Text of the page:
Drawn Butter Sauce

OK, hands up, how many of you think drawn butter is just melted butter? And how many think it’s melted, clarified butter?

Well, your 19th century peers would disagree with you.

While many modern cooks, and even a few chefs, will tell you that drawn butter is just melted butter, the truth is, it really isn’t. Drawn butter sauce is just that, a true sauce. And every one of my 19th century cook books that lists a recipe for it, agrees.

And to make the point, a recipe for Melted Butter Sauce.

Melted Butter Sauce Recipe
Melted Butter Sauce Recipe

Followed by the recipe for Drawn-Butter Sauce.

Drawn-Butter Sauce Recipe
Drawn-Butter Sauce Recipe

Both recipes are from “The Table” by Alessandro Filippini, 1889.1

The good part is, while it’s not as simple as just melting butter, it’s not much more difficult. It starts as a simple light roux, add water and seasonings, simmer, then temper with a bit more butter. The addition of lemon juice at the end give it a slight acidic edge that is quite nice.

And here’s good part, you can make other sauces just by adding ingredients near the end of the simmer. Want a nice parsley sauce for potatoes? Just add finely chopped parsley near the end. Want a caper sauce for a fish? Just add chopped capers near the end.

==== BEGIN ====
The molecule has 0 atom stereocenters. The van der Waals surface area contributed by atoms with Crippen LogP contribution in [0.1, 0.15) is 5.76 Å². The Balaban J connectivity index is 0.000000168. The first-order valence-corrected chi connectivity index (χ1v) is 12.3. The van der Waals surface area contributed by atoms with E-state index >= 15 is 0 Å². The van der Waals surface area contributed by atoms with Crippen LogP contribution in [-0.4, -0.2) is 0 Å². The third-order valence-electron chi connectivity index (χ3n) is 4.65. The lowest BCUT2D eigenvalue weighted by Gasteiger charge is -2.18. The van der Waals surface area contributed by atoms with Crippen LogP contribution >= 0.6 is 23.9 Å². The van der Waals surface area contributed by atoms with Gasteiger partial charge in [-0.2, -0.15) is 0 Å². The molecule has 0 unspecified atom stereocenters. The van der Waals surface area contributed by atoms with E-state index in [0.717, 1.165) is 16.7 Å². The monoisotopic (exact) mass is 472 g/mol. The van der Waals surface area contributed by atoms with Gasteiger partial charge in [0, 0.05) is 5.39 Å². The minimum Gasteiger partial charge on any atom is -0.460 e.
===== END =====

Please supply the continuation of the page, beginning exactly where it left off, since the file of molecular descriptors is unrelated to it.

Drawn Butter Sauce

Prep Time: 30 minutes

Cook Time: 30 minutes

Total Time: 1 hour



  • 3 oz butter
  • 2 Tbsp flour
  • 4 cups water
  • 1 Tbsp salt
  • 1/2 tsp ground pepper (white pepper preferred)
  • 1 lemon


  1. In a saucepan, melt 2 ounces of the butter, then add the flour. Stir continually until well combined, then continue stirring until it cooks the flour a bit, but do not allow to brown.
  2. Add the water, whisking all the time, and bring to a good simmer.
  3. Add the salt and pepper.
  4. Simmer for approximately 20-30 minutes, whisking occasionally. The liquid should reduce some, and while it will not get thick, it will gain some body. The butter should not separate.
  5. Add the remaining 1 ounce of butter, a small piece at a time, whisking constantly. When it is fully incorporated, add the lemon juice, whisk one more time, strain then serve.


Use generously on vegetables, seafood, or just about anything.

This sauce can be easily added to in the late stages to make other sauces. Add a 1/4-1/2 cup of finely chopped parsley near the end of the simmer to make a parsley butter sauce, or chopped capers to make a caper butter sauce. Do not strain if adding herbs.



Filippini, A. The Table; How to Buy Food, How to Cook It, and How to Serve It.; The Baker & Taylor Co.: New York, 1889.

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